KCET continues to weather challenges following its departure from the PBS system on Jan. 1. The latest is a cable glitch, according to the Los Angeles Times. Time Warner was supposed to convert KCET to an all-digital signal last week, according to station programming chief Mare Mazur. The switch “should not have affected any subscribers with digital boxes, which according to Time Warner represents about 90 percent of their customers,” Mazur said.

In Pittsburgh, a broker turns operator

News/jazz WDUQ-FM will be sold to a joint partnership between another Pittsburgh pubradio station, WYEP, and a new local nonprofit established by Public Radio Capital. Left out of the sale are Scott Hanley, g.m. of WDUQ, and his staff and supporters, who mounted a bid to preserve jazz music programming. Their aspirations conflicted with those of local funders who pushed for greater emphasis on news. The $6 million deal, announced Jan. 14, opens a new chapter for WDUQ, established by Duquesne University in 1937 and put up for sale a year ago.

Burns calls pubcasting “a dividend we can’t do without”

In an interview with John Diaz, editorial page editor of the San Francisco Chronicle, PBS documentarian Ken Burns says: “I think we ought to just take pause and reflect on what this extra-marketplace programming means to us.” He also points out that the relatively small investment in public broadcasting produces “a dividend we can’t do without, especially in this commercial era.” Diaz agrees, noting in the column today (Jan. 23) that “Americans who want a depth of programming that doesn’t necessarily produce celebrity hosts or big ratings or high profits will now have to fight to keep Congress from cutting off funds to the Corporation for Public Broadcasting.”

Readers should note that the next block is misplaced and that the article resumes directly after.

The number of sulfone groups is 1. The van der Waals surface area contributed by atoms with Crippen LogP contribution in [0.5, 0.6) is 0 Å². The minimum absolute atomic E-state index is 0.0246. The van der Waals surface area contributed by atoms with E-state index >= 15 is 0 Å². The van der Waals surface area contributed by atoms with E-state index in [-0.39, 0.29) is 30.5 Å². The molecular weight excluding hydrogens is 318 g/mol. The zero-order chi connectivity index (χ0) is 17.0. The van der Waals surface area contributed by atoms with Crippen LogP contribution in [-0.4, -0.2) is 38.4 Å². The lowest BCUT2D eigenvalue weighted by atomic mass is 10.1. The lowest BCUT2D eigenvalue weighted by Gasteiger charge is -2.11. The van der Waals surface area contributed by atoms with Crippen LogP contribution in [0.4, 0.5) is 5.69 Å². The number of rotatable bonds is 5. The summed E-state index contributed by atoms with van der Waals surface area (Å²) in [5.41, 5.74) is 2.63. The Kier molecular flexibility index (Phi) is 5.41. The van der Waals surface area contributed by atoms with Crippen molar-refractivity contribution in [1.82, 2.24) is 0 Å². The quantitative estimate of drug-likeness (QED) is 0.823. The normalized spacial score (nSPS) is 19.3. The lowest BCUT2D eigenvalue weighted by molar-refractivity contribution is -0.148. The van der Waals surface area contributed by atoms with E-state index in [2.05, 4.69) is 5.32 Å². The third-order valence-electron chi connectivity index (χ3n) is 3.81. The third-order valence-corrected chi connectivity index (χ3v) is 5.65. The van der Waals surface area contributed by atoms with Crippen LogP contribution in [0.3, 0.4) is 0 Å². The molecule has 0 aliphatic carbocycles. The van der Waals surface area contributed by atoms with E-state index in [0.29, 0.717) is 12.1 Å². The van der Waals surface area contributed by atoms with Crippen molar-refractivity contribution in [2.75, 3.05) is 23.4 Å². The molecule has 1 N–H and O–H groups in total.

The Hub seeks university-linked news orgs

The Nonprofit Journalism Hub, a recent project of the Voice of San Diego, is looking for nonprof university-sponsored news organizations for its growing list. It’s aiming to “bring together myriad resources to help communities create their own successful nonprofit news organizations.” Interested? Submit your organization for inclusion here.

ivi TV loses first round in battle over TV signals – including public broadcasters’